The 8th of May. The day we commemorate 75 years since the end of the Second World War.
In normal times there would be a ceremony in Paris, attended by the President, military leaders and politicians as well as thousands of spectators and military personnel. But we are not in normal times.
The commemoration ceremonies in Paris and all over France will be a ‘closed’ affair. At 10h45 President Macron will place a wreath in front of the statue of General de Gaulle on the Champs-Elysée and that will be followed by a service at the Place de L’Etoile where a second wreath will be placed on the tomb of the unknown soldier.
Only a handful of people will accompany the President. The Prime Minister, his predecessors, Nicholas Sarkozy and François Hollande, Edouard Philippe, the Minister and Secretary of State for the armed forces, the Mayor of Paris and a few others.
It’s a national holiday in France. A day off for those working from home, just another day for us. A day like all the others since we went into lock-down.
And a couple of minutes silence at 11h00. A moment to reflect upon those who gave their lives for us and also to think about those who have lost their lives in ‘this war’. It’s been called a ‘war’ by many leaders including President Macron. A war against a very different kind of enemy – Coronavirus.
This evening, Queen Elizabeth II will address the British nation. Exactly 75 years since her father spoke to the people on VE day (Victory in Europe) 1945.
Pesto is much improved today. Isn’t it amazing how quickly animals can bounce back. One moment she’s got sunken eyes, hasn’t eaten anything for 2 days and has a cough that sounds like she smokes 40 a day and then 24 hours later, after a shot of anti-inflammatory, is back eating and on guard duty in the garden in case a baby bird drops its guard. It’s a huge relief of course.
It’s been a lovely day with intermittent grey clouds sweeping across the sky threatening rain. We decided to head off up into the vineyards early this evening for some fresh air before dinner. Our timing was immaculate. Just as I locked the door, the first drops started and as we reached the vineyards it started coming down. It was gentle, soft rain and the air was warm so we carried on. There was a smell of sulphur in the air around the organic vineyards and then, the aroma of chemicals as we continued on our path.
Systemic products are used in the vineyards to control mildew (both downy and powdery). They’re transported into the root system so are more efficient and longer lasting than the organic contact spray of sulphur/copper which has to be reapplied much more often. It’s one of the biggest problems in the vineyard and growers are under constant pressure to use less and less. They do use way less than they used to. I remember visiting vineyards in Champagne and Bordeaux in the 1980’s. The entire vineyard landscape was blue. Blue from copper. Things have changed considerably since then.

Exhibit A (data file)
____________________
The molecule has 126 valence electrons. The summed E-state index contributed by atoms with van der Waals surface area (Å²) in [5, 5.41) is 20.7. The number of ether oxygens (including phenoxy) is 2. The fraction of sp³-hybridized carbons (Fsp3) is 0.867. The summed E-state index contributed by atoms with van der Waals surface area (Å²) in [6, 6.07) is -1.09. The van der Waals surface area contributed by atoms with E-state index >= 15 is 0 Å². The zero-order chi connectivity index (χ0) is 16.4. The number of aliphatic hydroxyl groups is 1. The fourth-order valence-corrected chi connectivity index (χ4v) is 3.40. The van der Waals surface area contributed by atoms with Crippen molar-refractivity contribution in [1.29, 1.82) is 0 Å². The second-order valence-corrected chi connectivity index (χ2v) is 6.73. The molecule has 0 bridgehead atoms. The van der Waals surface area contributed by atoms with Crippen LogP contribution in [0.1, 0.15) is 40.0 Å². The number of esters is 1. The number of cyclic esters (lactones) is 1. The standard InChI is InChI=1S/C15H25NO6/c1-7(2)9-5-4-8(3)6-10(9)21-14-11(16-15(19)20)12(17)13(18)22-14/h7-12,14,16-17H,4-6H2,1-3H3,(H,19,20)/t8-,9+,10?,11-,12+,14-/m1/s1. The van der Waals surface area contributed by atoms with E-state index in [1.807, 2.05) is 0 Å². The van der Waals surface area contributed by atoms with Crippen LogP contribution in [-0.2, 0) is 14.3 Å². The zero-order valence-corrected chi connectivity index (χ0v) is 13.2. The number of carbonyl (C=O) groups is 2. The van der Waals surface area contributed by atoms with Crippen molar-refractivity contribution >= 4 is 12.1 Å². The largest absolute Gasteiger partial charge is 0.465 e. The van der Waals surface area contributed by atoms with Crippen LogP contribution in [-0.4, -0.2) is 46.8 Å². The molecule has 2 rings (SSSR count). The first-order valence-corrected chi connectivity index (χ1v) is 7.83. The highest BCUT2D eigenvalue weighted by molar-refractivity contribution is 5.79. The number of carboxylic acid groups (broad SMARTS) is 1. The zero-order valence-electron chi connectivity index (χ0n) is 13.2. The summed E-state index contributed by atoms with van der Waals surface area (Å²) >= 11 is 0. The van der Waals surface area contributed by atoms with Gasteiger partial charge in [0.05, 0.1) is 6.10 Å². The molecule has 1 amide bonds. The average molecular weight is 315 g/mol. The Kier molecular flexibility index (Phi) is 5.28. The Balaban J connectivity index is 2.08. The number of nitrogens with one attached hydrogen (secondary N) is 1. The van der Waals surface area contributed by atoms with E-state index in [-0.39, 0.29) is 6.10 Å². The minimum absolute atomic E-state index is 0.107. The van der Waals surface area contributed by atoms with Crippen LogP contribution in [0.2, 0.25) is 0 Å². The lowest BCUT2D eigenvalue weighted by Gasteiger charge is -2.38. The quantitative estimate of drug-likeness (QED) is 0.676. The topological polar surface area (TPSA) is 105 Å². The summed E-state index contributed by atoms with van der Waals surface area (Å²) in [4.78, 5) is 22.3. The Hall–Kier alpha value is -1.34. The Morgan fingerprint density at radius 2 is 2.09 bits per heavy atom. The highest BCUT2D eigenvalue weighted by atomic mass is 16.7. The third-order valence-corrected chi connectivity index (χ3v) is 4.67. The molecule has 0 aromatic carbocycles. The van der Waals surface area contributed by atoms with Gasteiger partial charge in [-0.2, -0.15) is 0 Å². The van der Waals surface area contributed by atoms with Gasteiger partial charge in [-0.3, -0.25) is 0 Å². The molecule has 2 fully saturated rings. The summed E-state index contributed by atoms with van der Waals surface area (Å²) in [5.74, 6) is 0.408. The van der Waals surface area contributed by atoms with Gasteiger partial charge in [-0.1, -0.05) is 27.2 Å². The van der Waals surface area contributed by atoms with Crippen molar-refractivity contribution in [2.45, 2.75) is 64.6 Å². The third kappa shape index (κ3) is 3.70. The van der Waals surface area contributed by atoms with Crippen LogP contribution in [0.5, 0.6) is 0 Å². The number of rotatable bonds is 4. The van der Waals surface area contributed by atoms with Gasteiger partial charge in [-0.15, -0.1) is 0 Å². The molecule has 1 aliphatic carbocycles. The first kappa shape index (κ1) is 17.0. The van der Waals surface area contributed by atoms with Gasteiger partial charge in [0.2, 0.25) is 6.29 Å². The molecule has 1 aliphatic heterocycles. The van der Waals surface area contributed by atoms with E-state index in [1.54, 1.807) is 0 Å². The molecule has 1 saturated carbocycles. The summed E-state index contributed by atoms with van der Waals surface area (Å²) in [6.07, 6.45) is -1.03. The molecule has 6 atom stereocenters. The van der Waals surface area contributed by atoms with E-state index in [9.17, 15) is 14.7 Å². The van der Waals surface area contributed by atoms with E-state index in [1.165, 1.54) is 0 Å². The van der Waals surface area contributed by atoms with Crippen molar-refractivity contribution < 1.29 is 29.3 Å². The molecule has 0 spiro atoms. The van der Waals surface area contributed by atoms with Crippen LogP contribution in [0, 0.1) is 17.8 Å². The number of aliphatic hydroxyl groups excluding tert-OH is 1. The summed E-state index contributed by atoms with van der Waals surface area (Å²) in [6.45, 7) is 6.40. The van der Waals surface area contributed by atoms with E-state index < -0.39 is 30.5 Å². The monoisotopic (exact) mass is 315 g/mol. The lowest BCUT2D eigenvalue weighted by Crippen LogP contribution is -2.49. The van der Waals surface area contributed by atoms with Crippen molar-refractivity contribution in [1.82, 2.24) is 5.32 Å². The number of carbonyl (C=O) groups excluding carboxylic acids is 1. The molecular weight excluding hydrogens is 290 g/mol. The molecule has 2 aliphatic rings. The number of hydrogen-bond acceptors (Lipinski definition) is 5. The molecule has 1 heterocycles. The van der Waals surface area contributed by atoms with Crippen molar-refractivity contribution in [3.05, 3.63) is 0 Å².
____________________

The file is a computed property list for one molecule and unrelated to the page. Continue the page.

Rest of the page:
There are so many wild flowers pushing in the hedgerows at the moment. Pretty cascading dog roses, buttercups, hardy silver grasses, cowslips and some that we don’t recognise but probably should. The crickets were chirping and we watched a hare leaping between the rows. The skies were empty and the birds singing. Peace among the chaos.
I touched base with my eldest son Will this afternoon in the UK. He’s doing a 24 hour gaming session from 7pm tonight to raise money for Great Ormond Street (a children’s hospital in London). There are 10 of them gaming, a bunch of friends mostly from uni days. As they say, “Just a group of friends looking to do something good during this pandemic and (hopefully) raise a bit of money for a great cause too!”
Dinner tonight was Thai style curried pork with noodles and spring onions. I always have good quality green curry paste in the fridge and that combined with lots of chopped spring onions, a couple of cloves of garlic, some pork fillet and 200ml of coconut milk makes the base for an easy, spicy dinner. The addition of one sheet of instant noodles, a tin of drained bean sprouts (they can be hard to find fresh in France), a little sweet chilli sauce and fish sauce to season and we were set to go. I kept back some of the spring onions tops and had a little coriander left over in the fridge so that was sprinkled on top.
Back on Arnaud Lambert’s Montée des Roches 2017 Saumur Champigny this evening. You may notice that we’re drinking a lot of the same wines these days. That’s because that’s what’s in the cellar. We’d stocked up before the ‘season’ started.
Luckily we absolutely love the wines that we show during our tastings so it’s no hardship for us. Cheers.